At the Rural District Tribunal on Thursday conscientious objection was pleaded by a Bilton youth, 18, single, who asked to be allowed either to undertake work with (1) the Friends’ War Relief Committee ; (2) Friends’ Ambulance Unit, general service section ; (3) full-time work on the land ; or (4) that the case should be referred to the Pelham Committee. He had previously been temporary exempted in order that he might complete his education. He was given conditional exemption on joining the Friends’ Ambulance Unit, general service section.


News has been received at the B.T.H that Corpl C H Tompkins, of the Oxon and Bucks Light Infantry, who prior to the War was employed by the Company, died on October 23rd from wounds received in action.


ROLL OF HONOUR.—Mr & Mrs Reuben Banbrook, of Brandon, have received the news that their son, Pte Banbrook, of the Royal Warwicks, is in hospital in Mesopotamia suffering from sand fly fever. Out of their five sons who enlisted two others are still suffering from wounds. Pte S Banbrook was for several years in the stables at Brandon Hall.—Pte G. Newman, Royal Warwicks, has been wounded in the right foot. He formerly worked at market gardening for Mr Gupwell.—Mr & Mrs Thomas Halford have been notified of the death of their second son, Pte S G Halford. He has been missing for more than 12 months. Much sympathy is felt for the parents, who some short time back lost another son. Deceased was formerly in the employ of Mr J Rankin, of Brandon Grounds Farm, where his father was employed for many years.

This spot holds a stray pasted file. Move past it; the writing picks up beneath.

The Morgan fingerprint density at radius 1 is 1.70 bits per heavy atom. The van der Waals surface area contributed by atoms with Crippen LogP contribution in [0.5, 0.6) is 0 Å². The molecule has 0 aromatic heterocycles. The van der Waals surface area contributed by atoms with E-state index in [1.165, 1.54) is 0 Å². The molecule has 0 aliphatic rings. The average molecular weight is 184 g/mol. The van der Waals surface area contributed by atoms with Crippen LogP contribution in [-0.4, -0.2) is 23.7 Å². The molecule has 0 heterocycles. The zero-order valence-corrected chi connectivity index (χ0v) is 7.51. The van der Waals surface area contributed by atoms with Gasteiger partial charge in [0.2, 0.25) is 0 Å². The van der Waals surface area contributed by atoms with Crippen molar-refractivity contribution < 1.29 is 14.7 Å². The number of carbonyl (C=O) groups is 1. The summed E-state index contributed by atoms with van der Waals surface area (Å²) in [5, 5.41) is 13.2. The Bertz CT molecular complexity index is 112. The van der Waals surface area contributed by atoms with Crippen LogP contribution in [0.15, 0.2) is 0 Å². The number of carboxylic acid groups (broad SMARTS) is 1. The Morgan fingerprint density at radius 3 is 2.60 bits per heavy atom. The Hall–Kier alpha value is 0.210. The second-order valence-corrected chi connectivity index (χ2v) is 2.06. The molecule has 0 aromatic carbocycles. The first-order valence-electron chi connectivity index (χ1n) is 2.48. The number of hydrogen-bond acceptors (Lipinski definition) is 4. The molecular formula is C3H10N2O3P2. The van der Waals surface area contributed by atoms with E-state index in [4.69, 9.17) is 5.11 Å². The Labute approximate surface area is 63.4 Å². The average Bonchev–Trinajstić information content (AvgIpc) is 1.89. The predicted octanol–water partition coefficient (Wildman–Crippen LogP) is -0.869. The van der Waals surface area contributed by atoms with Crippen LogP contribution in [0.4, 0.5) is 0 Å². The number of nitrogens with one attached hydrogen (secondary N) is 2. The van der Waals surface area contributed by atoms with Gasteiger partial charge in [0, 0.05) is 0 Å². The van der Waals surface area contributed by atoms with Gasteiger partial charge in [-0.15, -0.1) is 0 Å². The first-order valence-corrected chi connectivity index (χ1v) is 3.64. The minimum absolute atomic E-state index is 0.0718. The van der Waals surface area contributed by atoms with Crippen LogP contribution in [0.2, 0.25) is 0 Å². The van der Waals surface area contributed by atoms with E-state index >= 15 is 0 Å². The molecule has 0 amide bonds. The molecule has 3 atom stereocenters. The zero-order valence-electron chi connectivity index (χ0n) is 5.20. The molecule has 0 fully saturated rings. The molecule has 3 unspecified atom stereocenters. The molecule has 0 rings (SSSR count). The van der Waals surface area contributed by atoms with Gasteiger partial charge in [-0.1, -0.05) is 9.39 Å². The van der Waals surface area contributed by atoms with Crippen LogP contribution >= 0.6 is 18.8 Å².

Mr & Mrs J L STEVENS have received news of the death of their elder son, Pte J A Stevens, of the Machine Gun Company. Before entering the Army he was employed at Binley Colliery, and his father was in the employ of the Earl of Craven as a keeper, and resided at Piles Coppice.


REPORTED MISSING.—Miss E Watts has received official notification that her nephew, Private C Eccles, Royal Warwicks, has been reported missing as from October 4th. He was in the great push on the Yser in which Lance-Corpl Houghton, also of Bilton, lost his life.


The King has been pleased to award the Royal Red Cross to Miss Kathleen Bolam, superintendent, Ashlawn and Bilton Hall Red Cross Hospital, for valuable services rendered. We believe this is the first V.A.D member in Warwickshire to receive this honour which Miss Bolam has thoroughly earned and deserves.


BYERS.—In loving memory of Corpl ANGUS BYERS, 1st K.O.S.B, who was killed in action on September 20, 1917, “ somewhere in France.”—Deeply mourned. From all at 82 Rowland Street.

GRENDON.—Killed in action on the Vimy Ridge on April’s 9th, Pte. WM. GRENDON, 2nd Canadian mounted Rifles, aged 31 ; dearly loved only son of J. & A. M. Grendon, late of Grandborough.

MILLS.—In ever-loving memory of JOSEPH MAWBY, eldest son of Mr. & Mrs. T. Mills, Marton ; killed in action on October 23rd ; aged 23.
“ Had we been asked, how will we know
We should say, ‘ Oh, spare this blow,’
Yes, with streaming tears, would say,
‘ Lord, we love him—let him stay,’
He bravely answered duty’s call,
He gave his life for one and all ;